The Court of Appeals for the Federal Circuit recently reversed a holding from the United States District Court for the Northern District of Illinois in Helferich Patent Licensing, LLC v. The New York Times Company (Fed. Cir. 2015). The Federal Circuit held that the “first sale” or “exhaustion” defense does not extend to all the claims related to a particular patented device but rather extends only to the group of users that were authorized to use that device.
The plaintiff, Helferich, held more than thirty United States patents that cover a range of distinct, though related, wireless-communication technologies. One set of claims (the “handset claims”) related to the apparatus and method of receiving and/or requesting certain content. Another set of claims (the “content claims”) related to the system and method of storing and updating the content and sending it to the handsets. Helferich licensed the handset claims to nearly all manufacturers of mobile handsets but expressly left out any licensing of the content claims.
In the present case, Helferich filed suit against The New York Times Company and other media entities for allegedly infringement the content claims for sending links to external content via text message to subscribers’ mobile devices. The defendants moved from summary judgment and argued that Helferich’s right in the patents were barred by the doctrine of patent exhaustion.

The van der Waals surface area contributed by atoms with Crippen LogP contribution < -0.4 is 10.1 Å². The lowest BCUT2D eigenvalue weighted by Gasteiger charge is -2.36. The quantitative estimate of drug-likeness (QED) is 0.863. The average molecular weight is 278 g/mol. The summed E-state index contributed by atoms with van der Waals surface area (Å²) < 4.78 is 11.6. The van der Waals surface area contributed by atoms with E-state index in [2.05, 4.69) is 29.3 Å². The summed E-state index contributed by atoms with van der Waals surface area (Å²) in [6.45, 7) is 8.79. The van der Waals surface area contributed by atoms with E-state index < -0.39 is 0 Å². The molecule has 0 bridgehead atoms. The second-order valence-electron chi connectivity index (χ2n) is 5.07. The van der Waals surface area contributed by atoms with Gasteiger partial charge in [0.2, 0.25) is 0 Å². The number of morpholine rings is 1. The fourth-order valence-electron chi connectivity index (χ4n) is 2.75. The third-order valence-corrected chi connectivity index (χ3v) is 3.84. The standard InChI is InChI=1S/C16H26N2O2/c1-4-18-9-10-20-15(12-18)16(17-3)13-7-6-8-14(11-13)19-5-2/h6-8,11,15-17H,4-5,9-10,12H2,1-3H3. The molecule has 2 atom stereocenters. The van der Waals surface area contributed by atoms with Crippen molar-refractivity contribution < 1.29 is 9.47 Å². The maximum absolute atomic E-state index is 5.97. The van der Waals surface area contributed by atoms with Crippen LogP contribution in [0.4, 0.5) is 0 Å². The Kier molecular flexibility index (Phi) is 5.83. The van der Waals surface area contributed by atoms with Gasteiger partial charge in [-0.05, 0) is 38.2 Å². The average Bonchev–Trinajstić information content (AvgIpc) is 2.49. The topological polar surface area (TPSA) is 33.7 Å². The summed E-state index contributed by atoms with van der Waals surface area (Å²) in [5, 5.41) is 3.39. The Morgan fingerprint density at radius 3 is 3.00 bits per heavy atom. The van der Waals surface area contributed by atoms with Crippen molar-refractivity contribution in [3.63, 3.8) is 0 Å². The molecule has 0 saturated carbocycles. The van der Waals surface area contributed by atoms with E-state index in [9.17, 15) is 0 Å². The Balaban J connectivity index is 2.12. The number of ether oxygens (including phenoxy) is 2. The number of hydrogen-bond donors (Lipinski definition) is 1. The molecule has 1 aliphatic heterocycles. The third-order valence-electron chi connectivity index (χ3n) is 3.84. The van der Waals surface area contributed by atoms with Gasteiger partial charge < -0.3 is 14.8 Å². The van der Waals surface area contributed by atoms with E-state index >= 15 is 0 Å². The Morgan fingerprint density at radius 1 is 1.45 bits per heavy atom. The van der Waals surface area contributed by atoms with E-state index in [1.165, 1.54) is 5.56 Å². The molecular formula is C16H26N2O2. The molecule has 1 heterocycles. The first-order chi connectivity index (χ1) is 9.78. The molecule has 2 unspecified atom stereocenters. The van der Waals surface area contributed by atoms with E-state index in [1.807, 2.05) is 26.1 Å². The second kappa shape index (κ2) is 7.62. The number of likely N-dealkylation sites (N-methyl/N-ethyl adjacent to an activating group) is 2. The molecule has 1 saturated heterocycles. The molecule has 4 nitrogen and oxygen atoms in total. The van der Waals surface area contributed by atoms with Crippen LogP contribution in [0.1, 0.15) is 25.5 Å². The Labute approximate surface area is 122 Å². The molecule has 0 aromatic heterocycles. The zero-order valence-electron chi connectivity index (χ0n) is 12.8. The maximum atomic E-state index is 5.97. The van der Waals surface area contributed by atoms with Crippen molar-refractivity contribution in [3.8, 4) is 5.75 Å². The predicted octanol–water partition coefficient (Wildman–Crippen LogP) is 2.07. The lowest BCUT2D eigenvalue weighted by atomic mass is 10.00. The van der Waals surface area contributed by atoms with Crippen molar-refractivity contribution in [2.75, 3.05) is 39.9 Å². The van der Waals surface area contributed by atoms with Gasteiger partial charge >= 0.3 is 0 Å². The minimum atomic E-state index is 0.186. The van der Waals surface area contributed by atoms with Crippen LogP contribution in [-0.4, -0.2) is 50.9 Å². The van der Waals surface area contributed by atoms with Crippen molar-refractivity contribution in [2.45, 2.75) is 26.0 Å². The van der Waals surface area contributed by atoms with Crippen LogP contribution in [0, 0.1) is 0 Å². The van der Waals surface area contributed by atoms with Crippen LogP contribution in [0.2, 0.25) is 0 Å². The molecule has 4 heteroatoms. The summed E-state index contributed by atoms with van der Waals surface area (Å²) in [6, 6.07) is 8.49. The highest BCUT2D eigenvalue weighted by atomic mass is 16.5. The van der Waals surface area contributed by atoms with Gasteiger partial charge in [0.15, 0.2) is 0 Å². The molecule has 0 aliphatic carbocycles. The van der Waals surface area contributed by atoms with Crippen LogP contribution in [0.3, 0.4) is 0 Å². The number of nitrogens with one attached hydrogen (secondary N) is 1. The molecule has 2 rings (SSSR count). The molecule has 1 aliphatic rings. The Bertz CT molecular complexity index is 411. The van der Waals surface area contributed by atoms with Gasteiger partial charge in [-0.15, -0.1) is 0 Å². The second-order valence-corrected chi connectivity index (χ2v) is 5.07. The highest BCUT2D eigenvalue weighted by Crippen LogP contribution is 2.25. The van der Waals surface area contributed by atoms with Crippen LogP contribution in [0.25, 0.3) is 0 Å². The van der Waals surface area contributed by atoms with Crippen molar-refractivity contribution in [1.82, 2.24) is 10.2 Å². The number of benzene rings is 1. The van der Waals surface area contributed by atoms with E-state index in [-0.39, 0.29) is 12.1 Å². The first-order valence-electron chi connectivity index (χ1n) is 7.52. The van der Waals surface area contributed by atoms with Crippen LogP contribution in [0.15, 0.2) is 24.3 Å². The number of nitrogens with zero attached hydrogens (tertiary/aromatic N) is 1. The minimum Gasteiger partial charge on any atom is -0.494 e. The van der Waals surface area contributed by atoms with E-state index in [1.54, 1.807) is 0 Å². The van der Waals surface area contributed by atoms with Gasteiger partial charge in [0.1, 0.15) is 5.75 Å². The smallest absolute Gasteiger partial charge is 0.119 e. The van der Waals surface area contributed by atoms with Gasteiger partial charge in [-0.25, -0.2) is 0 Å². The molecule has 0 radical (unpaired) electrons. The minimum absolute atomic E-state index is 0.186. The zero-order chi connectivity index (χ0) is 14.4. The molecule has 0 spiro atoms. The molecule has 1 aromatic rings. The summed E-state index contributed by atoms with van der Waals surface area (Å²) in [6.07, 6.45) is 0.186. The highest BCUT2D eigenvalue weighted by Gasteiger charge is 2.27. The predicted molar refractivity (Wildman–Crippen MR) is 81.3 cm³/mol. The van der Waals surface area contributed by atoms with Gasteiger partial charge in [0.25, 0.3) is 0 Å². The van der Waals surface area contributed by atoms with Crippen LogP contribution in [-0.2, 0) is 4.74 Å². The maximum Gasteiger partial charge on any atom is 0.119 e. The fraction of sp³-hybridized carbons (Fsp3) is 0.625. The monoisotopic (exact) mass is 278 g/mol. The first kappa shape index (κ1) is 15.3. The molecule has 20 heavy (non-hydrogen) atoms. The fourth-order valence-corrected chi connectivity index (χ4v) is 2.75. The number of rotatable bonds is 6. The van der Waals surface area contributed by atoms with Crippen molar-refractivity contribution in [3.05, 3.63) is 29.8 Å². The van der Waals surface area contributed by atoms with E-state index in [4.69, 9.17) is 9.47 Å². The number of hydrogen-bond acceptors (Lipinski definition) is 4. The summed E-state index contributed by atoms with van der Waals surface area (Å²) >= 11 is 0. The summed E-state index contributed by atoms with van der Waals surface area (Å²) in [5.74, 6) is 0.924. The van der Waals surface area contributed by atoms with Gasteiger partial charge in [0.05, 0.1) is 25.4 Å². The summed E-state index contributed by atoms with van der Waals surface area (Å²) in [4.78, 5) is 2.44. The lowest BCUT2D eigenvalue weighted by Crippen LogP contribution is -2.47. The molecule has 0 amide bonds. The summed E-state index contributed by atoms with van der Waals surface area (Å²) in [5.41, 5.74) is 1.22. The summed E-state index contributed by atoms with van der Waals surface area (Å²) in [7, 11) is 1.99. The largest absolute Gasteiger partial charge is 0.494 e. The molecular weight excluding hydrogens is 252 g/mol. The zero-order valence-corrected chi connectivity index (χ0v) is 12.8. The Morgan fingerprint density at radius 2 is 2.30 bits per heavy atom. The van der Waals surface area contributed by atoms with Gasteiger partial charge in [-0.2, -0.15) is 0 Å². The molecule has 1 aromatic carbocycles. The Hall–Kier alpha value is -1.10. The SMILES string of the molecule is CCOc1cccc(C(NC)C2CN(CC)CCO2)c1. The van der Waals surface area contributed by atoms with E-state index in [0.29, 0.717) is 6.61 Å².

Generally, under the doctrine of exhaustion, once a patented item is sold, all patent rights to that item are “exhausted.” Case law has been molding the bounds of that doctrine, which is intended to prevent a situation where a patent holder can “send its machines forth into the channels of trade of the country subject to conditions as to use or royalty to be paid, to be imposed thereafter at the discretion of the patent owner.” Motion Picture Patents Co. v. Universal Film Manufacturing Co., 243 U.S. 502, 518 (1917).
The district court agreed with the defendants, holding that because Helferich licensed the handset claims to the manufactures, allowing them to sell the handsets, it exhausted its patent rights against the content providers. On appeal, the Federal Circuit reversed and clarified that the exhaustion defense does not bar Helferich from asserting infringement of its claims against persons other than those authorized by a sale or license. Here, Helferich only licensed its handset claims to manufacturers and thus the authorized acquirers included the handset users but not the content providers. The court also found that neither the handset claims nor the method claims wholly contained the invention found in the other such as to result in “double recoveries.” There were other practices, such as peer-to-peer sharing of links and airplane mode that required the handset claims but not the content claims. The court concluded that it will not “expand” the exhaustion doctrine “to hold that authorized sales to persons practicing the handset claims exhaust the patentee’s right to enforce the asserted content claims against different persons.”
Some scholars disagree with the holding and argue that patent exhaustion should adhere to the patented device, not in “certain persons” who are authorized to use the device. Unless the Supreme Court holds otherwise, this holding suggests that in the licensing and clearance context, clients and patent attorneys alike must be aware of the relationship between the claims that are being licensed and those that are not, who the likely infringers down the road are, and who are the “authorized acquirers.”
To read the full case, click here.